When building character assets in Ziva, it is customary to choose a neutral pose (typically an "A" or "T" pose for bipeds). Once your character is ready for shot work, however, it’s important to smoothly transition this neutral stance to the new location and pose used at the beginning of your shot. To do so, you must follow a simple 2-part Run-Up process to get your Ziva character from the origin and standard pose to your arbitrary new location and stance.
Any animation driving your character must account for the Ziva run-upn/pre-roll requirements. To do this, you must ensure that your character animation starts with a standard/known pose and is located at the origin of the Solver. If your start frame is 990, then it should be in standard post and location at frame 990.Then, over the course of the next frame, the Joint Hierarchy can transition to the new spot. So, by Frame 991, your Joint Hierarchy will be exactly where you wanted for your scene space.
Next, you’ll want to set the animation to begin over the span of the following 10 frames. If you’re working on a team, all of the roll-in may be the animator's responsibility. You can also use a run-up script that automates this process whenever new animation is published. Then, as per usual, you’ll want to bake out the bones and they will follow the joints, as animated.
To properly set up your dynamic anatomy, start by opening the muscle scene file with your standard muscle rig. Then, import the animated Joint Hierarchy from earlier along with the cached bones that you just created.
Since dynamic objects are solved relative to the Solver position, you must relocate the Solver and the rig simultaneously to match the location of the imported Joint Hierarchy.
Then, to stop the Solver from following your character around the scene, bake keys accordingly.
At this point, you can test to see if it’s all working by jumping 1 frame ahead and seeing the Bones and Solver move, then jump more frames and see just the Bones move, while the Solver remains stationary.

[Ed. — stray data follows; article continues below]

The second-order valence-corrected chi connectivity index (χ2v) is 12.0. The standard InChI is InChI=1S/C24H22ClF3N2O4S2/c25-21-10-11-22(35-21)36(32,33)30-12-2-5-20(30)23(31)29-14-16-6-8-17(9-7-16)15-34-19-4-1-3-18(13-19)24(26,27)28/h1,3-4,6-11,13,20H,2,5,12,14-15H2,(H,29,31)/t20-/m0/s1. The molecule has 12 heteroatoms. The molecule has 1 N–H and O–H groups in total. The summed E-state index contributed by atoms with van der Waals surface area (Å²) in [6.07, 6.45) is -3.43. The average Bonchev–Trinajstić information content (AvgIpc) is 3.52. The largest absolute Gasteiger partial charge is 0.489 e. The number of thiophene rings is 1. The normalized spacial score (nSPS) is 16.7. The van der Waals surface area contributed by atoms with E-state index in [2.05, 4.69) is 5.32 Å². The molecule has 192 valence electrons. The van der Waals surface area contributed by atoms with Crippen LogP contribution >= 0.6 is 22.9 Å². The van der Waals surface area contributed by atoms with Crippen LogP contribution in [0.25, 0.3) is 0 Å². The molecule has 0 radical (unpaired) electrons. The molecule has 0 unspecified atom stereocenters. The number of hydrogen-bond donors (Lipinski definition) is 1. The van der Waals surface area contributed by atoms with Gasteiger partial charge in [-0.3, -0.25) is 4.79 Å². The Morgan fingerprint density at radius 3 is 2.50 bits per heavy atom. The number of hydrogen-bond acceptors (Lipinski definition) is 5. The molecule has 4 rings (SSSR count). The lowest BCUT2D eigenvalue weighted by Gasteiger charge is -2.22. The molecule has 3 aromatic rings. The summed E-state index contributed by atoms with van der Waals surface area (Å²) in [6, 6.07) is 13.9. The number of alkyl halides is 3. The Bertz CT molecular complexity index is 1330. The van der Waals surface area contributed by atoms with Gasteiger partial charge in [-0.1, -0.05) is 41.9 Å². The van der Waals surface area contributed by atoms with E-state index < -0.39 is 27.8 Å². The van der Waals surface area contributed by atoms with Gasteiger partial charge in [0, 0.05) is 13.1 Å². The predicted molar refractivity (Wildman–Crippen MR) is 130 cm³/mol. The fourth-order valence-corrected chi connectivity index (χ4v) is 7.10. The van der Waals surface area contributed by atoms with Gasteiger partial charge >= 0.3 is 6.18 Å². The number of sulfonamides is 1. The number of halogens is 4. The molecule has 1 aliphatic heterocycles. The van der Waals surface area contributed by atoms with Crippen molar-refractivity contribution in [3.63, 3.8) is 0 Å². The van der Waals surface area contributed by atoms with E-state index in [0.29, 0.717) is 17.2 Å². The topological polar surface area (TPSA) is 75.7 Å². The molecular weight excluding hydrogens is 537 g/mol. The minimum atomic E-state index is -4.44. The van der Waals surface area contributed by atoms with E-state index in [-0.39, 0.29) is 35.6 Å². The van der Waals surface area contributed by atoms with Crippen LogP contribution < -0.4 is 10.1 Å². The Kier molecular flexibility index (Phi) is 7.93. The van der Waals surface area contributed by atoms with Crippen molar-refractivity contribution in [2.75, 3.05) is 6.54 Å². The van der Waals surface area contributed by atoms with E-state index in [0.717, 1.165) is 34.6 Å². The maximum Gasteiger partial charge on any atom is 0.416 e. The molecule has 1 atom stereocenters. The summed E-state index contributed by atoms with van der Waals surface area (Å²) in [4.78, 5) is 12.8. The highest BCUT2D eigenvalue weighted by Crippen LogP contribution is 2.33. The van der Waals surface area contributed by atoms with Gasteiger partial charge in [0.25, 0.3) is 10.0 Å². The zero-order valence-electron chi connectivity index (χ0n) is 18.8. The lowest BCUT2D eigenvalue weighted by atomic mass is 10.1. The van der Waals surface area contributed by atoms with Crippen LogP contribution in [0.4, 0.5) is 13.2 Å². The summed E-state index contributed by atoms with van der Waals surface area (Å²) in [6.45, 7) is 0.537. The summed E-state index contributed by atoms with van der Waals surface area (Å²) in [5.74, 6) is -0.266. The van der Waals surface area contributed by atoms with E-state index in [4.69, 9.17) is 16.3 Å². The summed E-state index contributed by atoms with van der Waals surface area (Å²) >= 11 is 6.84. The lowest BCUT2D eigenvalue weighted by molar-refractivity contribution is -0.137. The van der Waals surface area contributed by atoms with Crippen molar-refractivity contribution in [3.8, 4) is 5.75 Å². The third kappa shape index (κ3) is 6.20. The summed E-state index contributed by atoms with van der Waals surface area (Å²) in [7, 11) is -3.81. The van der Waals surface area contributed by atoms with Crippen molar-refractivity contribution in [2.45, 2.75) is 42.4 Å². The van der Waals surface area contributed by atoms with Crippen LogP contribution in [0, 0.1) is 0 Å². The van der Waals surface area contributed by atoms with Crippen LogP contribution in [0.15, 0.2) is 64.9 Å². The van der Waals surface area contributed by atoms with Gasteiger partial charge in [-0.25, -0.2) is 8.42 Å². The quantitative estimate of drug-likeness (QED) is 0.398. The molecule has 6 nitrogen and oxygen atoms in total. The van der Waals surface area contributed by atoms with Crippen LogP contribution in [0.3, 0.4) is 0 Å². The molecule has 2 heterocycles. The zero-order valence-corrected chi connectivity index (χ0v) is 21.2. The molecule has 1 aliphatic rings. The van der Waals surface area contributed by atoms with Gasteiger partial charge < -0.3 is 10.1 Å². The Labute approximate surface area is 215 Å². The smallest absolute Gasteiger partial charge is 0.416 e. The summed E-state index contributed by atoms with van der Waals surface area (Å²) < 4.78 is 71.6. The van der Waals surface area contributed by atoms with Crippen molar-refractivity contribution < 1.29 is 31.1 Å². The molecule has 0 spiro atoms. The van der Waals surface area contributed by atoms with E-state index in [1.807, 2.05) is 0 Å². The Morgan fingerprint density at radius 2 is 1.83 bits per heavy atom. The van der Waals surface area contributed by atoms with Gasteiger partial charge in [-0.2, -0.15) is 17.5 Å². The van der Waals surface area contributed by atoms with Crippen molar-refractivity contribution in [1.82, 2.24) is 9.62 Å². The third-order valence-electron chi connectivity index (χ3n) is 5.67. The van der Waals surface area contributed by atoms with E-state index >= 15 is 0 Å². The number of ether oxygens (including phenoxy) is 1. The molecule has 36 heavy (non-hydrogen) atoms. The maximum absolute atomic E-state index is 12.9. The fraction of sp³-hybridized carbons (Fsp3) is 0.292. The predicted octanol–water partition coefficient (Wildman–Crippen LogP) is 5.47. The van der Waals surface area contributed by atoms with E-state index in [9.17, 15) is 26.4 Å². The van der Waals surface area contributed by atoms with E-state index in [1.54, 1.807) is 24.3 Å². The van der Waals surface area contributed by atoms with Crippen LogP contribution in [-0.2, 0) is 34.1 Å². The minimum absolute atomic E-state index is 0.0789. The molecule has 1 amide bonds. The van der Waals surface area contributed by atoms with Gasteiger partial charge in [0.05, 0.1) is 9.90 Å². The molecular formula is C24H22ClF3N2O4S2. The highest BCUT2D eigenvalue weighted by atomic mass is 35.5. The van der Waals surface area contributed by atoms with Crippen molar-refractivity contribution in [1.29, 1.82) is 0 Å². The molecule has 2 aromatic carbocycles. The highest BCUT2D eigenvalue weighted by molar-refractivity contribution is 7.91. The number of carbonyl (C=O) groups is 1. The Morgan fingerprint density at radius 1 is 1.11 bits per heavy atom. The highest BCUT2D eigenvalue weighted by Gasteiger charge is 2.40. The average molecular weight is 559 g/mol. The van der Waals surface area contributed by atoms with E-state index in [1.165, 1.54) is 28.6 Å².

Now, lastly we can connect our driver bones, that we imported earlier, to the Ziva bones. Once you have the driver bones imported, you have to give them all the same suffix (_driver for instance). Then, select all the newly renamed driver bones and run the following script:
def drive_bones_with_blendshapes( driver_list, s, e, driver_suffix ):
for driver_mesh in driver_list:
driven_mesh = driver_mesh[:len(driver_suffix)*-1]
if mc.objExists( driven_mesh ) and mc.objExists( driver_mesh ):
mc.select( [ driver_mesh, driven_mesh ], r=True )
blendshape = mc.blendShape( n=driven_mesh+'_blendShape')
mc.setKeyframe( blendshape, attribute=driver_mesh, t=s, v=0 )
mc.setKeyframe( blendshape, attribute=driver_mesh, t=e, v=1 )
The script loops through each selected object. It tries to find the corresponding object, so if the script is working on r_humerus_bone_driver, it will look for r_humerus_bone. It will automatically make a blendshape between those two objects
Lastly, you can turn the Solver back on and you see that everything move from origin to your shot position immediately. The process is the exactly the same if you’re working with skin and fat – simply bring in the animated muscles as well as the alembic cache for the bones and the Joint Hierarchy to parent with the Solver.
Now I have another question. Is it Ok for Ziva to use Negative frames as start frames?
And while on this subject, the proper use to apply Animation Data from elsewhere (and that starts out on a different pose than the Bind Pose) on Ziva would be to have all joints be initially on the same positions as the Ziva Meshes and gradually blend the positions over N frames, right?
It dawned on me that the muscle wouldn't be following the animation anyway. It needs attachments to bones to inherit animation. But I still wonder, what if say down the line we want to do something to the cube upstream from the ziva nodes. If this was nCloth, we could tweak the IN cube and it would affect the DEFORM shape, it seems like with Ziva that's not possible. Am I mistaken?
And please enlighten me, you say that you don't recommend anything running into muscle geometry, what would, in your eyes be the ideal workflow between animation and cfx?